"Is healed. The poison is only meant for mortals. It's neutralised on contact by any demon or non-mortal blood. A—Angel must have used his blood to heal your back, but the toxin has gotten into your system."

Giles closed his eyes for a moment, trying to remember. "I remember fighting…and then the pain. The bomb…and medieval vampires…then nothing…" He stopped to concentrate again, memories, both real and nightmare, blurring together.

His eyes sprang open suddenly. "Jenny," he whispered, unaware of anyone or anything. "Oh, Jenny…"

Xander put a hand on his shoulder without even realising he'd done it and Willow clamped teeth on her bottom lip to keep it still.

Xander looked up at Whistler. "Get Angel, now!" he ordered angrily.

Buffy knelt next to Angel, not knowing what to say, or why he was so distraught. She put a hand on his nape.

"Talk to me," she said gently.

"I can't," he said very softly. "Not now. Maybe…maybe later." He lifted his head and looked at her with a ravaged face, touched her cheek, trailing trembling fingers across her lips. "I'm sorry," he said again.

"I don't—"

"Ah, excuse me for interrupting, but the team over there needs Angel now. I think the kid is going to hurt me if you don't come," Whistler said, about as self-conscious as he was ever likely to get.

Angel looked up. "What do I have to do?"

"Not you: him. He has to taste the blood to neutralise the poison that's still in his system. That's all. Not drinking, just tasting."

Angel nodded. "Tell everyone to leave us alone." His gaze moved to Buffy, asking her the silent question.

She got up, confused and worried but determined. "I'm staying," she announced, and went to Giles.

Xander was still supporting the semi-conscious Watcher, Buffy kneeling next to them, when Angel reached them. The boy looked at him with smouldering eyes.

"If you hurt him, Dead Boy—" he said between clenched teeth.

Angel's eyes flashed. "Get out!" he growled.

Xander left reluctantly, Buffy taking Giles' shoulders as he slipped away.

He stirred, disturbed by the movement. "Xander?" he muttered, his eyes fluttering open again.

"It's Angel."

"We're here," Buffy said softly, brushing rivulets of sweat from his brow with the backs of her fingers.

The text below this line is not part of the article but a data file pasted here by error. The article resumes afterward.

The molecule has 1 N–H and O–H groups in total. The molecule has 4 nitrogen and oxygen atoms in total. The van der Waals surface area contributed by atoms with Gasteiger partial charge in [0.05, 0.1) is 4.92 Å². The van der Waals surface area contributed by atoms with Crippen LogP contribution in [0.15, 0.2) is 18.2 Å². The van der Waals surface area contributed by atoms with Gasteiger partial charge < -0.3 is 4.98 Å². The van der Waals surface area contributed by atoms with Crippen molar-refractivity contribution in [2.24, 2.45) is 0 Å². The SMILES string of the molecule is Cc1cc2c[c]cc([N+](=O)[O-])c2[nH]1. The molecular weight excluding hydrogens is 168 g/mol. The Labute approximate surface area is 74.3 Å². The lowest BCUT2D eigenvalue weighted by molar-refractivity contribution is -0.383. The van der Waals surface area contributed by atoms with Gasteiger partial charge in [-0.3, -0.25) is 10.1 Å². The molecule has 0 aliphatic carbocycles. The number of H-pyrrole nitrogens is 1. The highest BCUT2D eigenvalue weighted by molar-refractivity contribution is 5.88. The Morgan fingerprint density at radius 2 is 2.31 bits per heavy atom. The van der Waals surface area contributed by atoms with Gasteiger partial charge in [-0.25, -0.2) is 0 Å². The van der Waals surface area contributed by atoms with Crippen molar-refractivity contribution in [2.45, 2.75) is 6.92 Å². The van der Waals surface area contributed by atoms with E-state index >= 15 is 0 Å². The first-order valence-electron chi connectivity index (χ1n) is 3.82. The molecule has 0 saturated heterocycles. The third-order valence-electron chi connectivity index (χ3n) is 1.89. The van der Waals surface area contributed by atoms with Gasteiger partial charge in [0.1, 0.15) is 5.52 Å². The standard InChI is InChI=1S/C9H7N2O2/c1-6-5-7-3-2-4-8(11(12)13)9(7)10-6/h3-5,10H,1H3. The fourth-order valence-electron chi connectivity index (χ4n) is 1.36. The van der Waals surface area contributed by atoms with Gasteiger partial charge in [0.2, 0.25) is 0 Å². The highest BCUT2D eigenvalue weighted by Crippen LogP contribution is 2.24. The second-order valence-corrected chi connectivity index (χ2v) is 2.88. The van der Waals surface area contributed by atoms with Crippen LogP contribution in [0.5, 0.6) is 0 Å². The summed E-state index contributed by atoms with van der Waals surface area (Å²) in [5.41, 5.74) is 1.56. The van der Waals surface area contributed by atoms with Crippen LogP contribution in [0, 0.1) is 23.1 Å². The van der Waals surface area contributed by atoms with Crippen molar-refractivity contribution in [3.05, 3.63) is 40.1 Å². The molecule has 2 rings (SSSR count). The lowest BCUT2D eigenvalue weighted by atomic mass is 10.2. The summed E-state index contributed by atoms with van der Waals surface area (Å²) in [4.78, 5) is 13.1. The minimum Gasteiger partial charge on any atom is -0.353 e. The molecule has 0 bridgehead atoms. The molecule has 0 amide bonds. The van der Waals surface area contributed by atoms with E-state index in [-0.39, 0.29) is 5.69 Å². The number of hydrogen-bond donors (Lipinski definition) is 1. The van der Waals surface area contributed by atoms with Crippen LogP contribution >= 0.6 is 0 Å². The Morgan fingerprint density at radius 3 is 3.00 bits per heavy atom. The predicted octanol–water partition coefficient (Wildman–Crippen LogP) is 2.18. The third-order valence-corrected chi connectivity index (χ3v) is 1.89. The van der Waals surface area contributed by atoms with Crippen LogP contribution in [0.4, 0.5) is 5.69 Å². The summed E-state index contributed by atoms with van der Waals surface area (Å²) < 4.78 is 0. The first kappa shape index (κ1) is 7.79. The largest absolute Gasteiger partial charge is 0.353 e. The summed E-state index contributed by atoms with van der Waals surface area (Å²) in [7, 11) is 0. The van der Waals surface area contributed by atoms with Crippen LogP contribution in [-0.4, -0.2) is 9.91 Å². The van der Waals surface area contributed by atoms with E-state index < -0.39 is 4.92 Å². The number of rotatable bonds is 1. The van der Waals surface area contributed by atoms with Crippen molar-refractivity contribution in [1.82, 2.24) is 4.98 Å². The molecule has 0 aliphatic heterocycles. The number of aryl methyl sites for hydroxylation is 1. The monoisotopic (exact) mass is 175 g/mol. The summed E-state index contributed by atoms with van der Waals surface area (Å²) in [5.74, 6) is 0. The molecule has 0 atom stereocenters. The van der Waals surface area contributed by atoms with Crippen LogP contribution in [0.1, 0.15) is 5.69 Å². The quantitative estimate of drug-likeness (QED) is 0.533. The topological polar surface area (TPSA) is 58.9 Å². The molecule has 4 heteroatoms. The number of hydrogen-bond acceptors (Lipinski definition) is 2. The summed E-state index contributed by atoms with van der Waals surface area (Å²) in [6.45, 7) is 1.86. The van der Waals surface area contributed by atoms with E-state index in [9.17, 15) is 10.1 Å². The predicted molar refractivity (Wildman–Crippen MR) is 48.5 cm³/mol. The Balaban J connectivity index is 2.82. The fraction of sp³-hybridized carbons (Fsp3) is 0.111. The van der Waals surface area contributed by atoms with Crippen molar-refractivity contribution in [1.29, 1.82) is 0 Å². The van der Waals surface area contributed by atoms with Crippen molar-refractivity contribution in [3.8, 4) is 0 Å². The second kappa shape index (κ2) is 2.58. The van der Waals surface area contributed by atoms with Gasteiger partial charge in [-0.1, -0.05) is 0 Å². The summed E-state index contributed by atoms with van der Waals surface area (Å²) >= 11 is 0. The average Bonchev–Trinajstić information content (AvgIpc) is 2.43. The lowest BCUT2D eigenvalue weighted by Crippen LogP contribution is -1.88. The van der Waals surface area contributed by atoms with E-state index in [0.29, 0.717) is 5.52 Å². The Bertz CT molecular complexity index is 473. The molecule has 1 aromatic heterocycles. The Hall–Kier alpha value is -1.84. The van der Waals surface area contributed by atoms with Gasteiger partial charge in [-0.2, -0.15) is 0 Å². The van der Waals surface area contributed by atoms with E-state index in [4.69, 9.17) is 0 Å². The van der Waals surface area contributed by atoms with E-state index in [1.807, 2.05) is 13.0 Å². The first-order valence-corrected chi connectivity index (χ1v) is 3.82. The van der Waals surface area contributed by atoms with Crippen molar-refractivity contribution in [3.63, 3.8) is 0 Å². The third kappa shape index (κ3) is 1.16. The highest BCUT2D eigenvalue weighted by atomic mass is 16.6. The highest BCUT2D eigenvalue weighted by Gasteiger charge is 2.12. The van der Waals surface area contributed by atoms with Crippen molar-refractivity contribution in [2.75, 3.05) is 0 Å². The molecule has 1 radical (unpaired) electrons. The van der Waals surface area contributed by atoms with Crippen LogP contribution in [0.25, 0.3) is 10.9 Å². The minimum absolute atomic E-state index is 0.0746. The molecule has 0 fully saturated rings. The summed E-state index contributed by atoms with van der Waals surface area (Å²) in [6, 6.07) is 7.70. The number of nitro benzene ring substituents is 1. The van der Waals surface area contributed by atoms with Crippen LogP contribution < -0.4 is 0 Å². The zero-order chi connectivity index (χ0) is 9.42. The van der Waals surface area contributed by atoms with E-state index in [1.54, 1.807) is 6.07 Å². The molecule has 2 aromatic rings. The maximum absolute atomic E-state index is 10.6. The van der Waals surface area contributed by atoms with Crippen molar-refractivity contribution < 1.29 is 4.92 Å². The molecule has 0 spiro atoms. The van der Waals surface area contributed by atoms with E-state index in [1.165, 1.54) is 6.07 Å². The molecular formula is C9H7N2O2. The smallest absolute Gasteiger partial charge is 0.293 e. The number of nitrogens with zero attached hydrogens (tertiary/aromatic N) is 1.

Giles jolted a little and opened his eyes fully. "Buffy…? Where?" He squinted. "The others? Another dream?"

"I'm here," Buffy said near his ear, and when he raised a hand as if to confirm the reality of her, took it in hers and held it tight.

Angel shook his head. "They're outside. Do you remember what Willow said about the poison?"

"My back…healed. No pain…"

"My blood—it neutralises the poison," he said, holding up his ravaged arm.

"Good show," Giles said quietly then paused. "Bit bloody slow though," he added, grimacing at another bout of nausea.

"It's slow because it's not finished yet." Angel looked tortured. "You…you have to—"

Giles' un-focused eyes narrowed. "Oh, no. Not for all the bloody tea in China."

Before Buffy could speak Angel dropped his head. "If I have to, I'll cut Whistler for you, but it won't be by his choice," he said quietly.

"Whistler? Cut?"

Angel looked up. "You don't have to drink me, Giles. You only have to taste it."

Giles exhaled loudly. "Is that all? Christ, man, did you have to make such a bloody drama out of it?"

Angel looked puzzled.

"Arm," Giles demanded.

Angel extended his damaged arm. The librarian wiped an unsteady thumb across a small trickle of blood, closed his eyes distastefully and touched the thumb to his tongue.

"Done," he said, screwing up his face. "No wonder vampires are so foul tempered," he muttered, and promptly passed out again.

Buffy let go of his other hand and shifted to hold him close while the struggle raged between the toxin and Angel's blood.

It took much longer this time. When it passed the librarian stopped struggling and went limp. Angel searched for a pulse for long seconds. Buffy looked at him beseechingly. He couldn't find one. Minutes ticked away until both were close to frantic. Then, at last, Giles drew a long, rasping breath again.

Buffy sobbed and clutched him even tighter.

Angel exhaled loudly and swore softly with relief. For a long moment he just stared at the ravaged face, then touched Buffy's hand.

"It's time to go," he said gently, and lifted the Watcher from her arms.

Xander and Oz were near the entrance, keeping vigil. Within seconds of his call they were back inside, taking Giles from him.

Angel looked down at the heavy cloak Oz handed him and through the opening at the bright sunlight, then turned to Buffy.

"I'll wait for sundown and make my own way back. The cloak is all right for short distances but…"

Whistler moved to his side.

Buffy stared at them for a long moment. She knew he was right, and she didn't want to leave him, but… Her eyes slid to the Watcher's pale face.

"Go," Angel said softly. "I'll see you at sunset."

Xander, holding Giles by the shoulders while Oz eased his legs through the small exit, stared at him for a long moment.

"He is going to be all right, isn't he?" he asked quietly.

Angel nodded. "Before, when I touched his wounds with the blood, it was hard on him for a little bit. It was the same this time, only worse, but he should be fine when he comes around."


Buffy cradled a still unconscious Giles tightly as the van bumped and trundled over the rough ground for the half mile or so back to the road, until Oz managed to find the one rock they'd missed on the way in. She was thrown against the side of the van, landing on her back.

Giles woke to find himself lying on top of Buffy, his nose at the base of her throat.